A leading US Catholic university, home of the Fighting Irish, has branched out to Galway
The University of Notre Dame is extending its successful Irish studies programme with a new partnership with the Benedictine Community at Kylemore Abbey this summer.
The Indiana-based Catholic university has a Dublin campus, which has been home to an Irish studies programme at the Keough-Naughton centre in Merrion Square, since 1998, where some 2,000 students have completed the course. Through here the Institute supports undergraduate and graduate students in their pursuit of Irish Studies and provides opportunity for language study, travel classes, semester and summer study in Dublin, internships in Dublin and conference support.
This summer about 40 students will travel to Connemara as part of their studies ‘to advance their shared spiritual, cultural and educational missions’. It is to help encourage students to join the exodus to Ireland’s west coast and to sample the culture and landscape. It is the start of a 30-year lease with the Benedictines which will entail renovating almost a fifth of the Abbey’s floor space for the specialised use. It comes six years after the nuns there closed the boarding school they ran out of the Abbey since the 1920s.
Father Tim Scully, co-founder of the Alliance for Catholic Education at Notre Dame, said: “We really could not have picked a better place than Kylemore to open our latest international center for education. Through our shared Catholic ethos, Notre Dame and the Benedictine community are committed to educational excellence. Notre Dame prides itself on its close relationship with Ireland. Kylemore Abbey is located in a breathtaking setting on the majestic Atlantic coast of Ireland, and we look forward to opening an exceptional educational facility there.”
The Kylemore programme is being supported by Glen Dimplex owner Martin Naughton, one of Ireland’s richest businessmen, who has been a major benefactor to Notre Dame over the past 20 years, but ownership will remain in the hands of the nuns.
“The programmes offered by the centre will draw both upon the rich tradition of Benedictine spirituality and the academic rigor of Notre Dame. Programming, which will include courses of varied length and span a variety of academic disciplines,” said a spokesperson for Notre Dame.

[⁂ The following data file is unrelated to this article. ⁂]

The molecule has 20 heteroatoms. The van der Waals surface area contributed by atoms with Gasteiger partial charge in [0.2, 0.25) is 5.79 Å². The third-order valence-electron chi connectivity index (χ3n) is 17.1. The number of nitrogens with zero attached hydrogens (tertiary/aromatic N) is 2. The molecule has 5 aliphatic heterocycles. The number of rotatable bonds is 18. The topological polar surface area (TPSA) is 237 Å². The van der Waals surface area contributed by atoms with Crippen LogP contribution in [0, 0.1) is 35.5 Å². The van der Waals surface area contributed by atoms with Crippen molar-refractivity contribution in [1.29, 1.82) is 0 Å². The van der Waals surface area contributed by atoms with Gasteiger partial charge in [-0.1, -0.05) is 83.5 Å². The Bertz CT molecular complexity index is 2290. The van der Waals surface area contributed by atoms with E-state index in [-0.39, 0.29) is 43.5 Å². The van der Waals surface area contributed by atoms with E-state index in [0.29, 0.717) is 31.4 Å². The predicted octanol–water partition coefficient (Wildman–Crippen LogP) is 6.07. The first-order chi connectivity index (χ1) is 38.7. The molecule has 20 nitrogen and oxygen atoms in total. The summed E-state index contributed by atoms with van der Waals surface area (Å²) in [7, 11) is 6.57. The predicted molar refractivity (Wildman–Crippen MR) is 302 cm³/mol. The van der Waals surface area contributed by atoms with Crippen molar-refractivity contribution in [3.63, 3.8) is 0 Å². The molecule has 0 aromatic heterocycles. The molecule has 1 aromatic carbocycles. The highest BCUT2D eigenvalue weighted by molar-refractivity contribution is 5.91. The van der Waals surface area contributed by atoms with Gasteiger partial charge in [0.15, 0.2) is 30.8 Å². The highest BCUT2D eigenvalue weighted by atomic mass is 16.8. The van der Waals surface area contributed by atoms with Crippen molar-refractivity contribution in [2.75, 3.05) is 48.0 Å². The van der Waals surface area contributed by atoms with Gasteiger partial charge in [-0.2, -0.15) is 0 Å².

The partnership expands the University of Notre Dame’s international engagement of six Global Gateways— Dublin, Beijing, Chicago, Jerusalem, London, and Rome—which aim to act as academic and intellectual hubs at which scholars, students and leaders from universities, government, business, and community gather to discuss and debate topical issues of enduring relevance. Mother Maire Hickey, the Abbess of the Benedictine Community at Kylemore Abbey, said: “I am delighted that the University of Notre Dame has responded favorably to our invitation to join our community in advancing our educational and spiritual mission. I have high hopes that this partnership will yield rich fruits for generations to come.”
Thomas G. Burish, Charles and Jill Fischer Provost, said: “The University of Notre Dame is honored and grateful for the invitation by the Benedictine Community at Kylemore Abbey to join this mission. We are hopeful that our mutual engagement will contribute to the tradition of educational excellence to which both the Benedictine Community and the University aspire.”
Kylemore Abbey’s hidden gem: a Victorian walled garden
The west of Ireland’s windswept coast brings to mind images of a rugged rocky coastline, heather covered mountains and sparkling crystalline lakes. But, just a mile from the coast nestled in dense woodland you will find Kylemore Abbey, and it’s stunning Victorian Walled Garden.
Kylemore Abbey, which was built as a private home in the late 1800s by the very wealthy English businessman and philanthropist, Mitchell Henry, is one of Ireland’s best loved and most iconic tourist attractions. The striking image of the fairytale castle draws a steady stream of visitors from all over the world. The Walled Garden, located one mile from the Abbey at the end of a beautiful tree-lined avenue can be reached by foot or on one of the regular shuttle buses.
Surrounded by its original granite and red brick walls, the Garden is an oasis of ordered splendour in the wild beauty of Connemara. Entering the Garden the visitor is met by the stunning sight of immaculate Victorian bedding set on green velvet lawns with a backdrop of beautiful original buildings and glass houses.
The extensive vegetable, herb garden, and rockery create an equally attractive vista divided by one of Ireland’s longest herbaceous borders. On all sides, the Garden is surrounded by sheltering mountains including the glittering Diamond Hill in the nearby Connemara National Park.
In the time of Mitchell Henry the Gardens and their 21 heated glass houses were tended by a 50 strong team of gardeners. The glass houses provided the kitchens with exotics such as figs, nectarines, grapes, bananas and pineapples much of which were shipped to London to be enjoyed at extravagant dinner parties there. Over time the gardens gradually became neglected and overgrown. A major period of restoration and renewal brought the gardens back to their former glory, and they were opened to the public in 2000.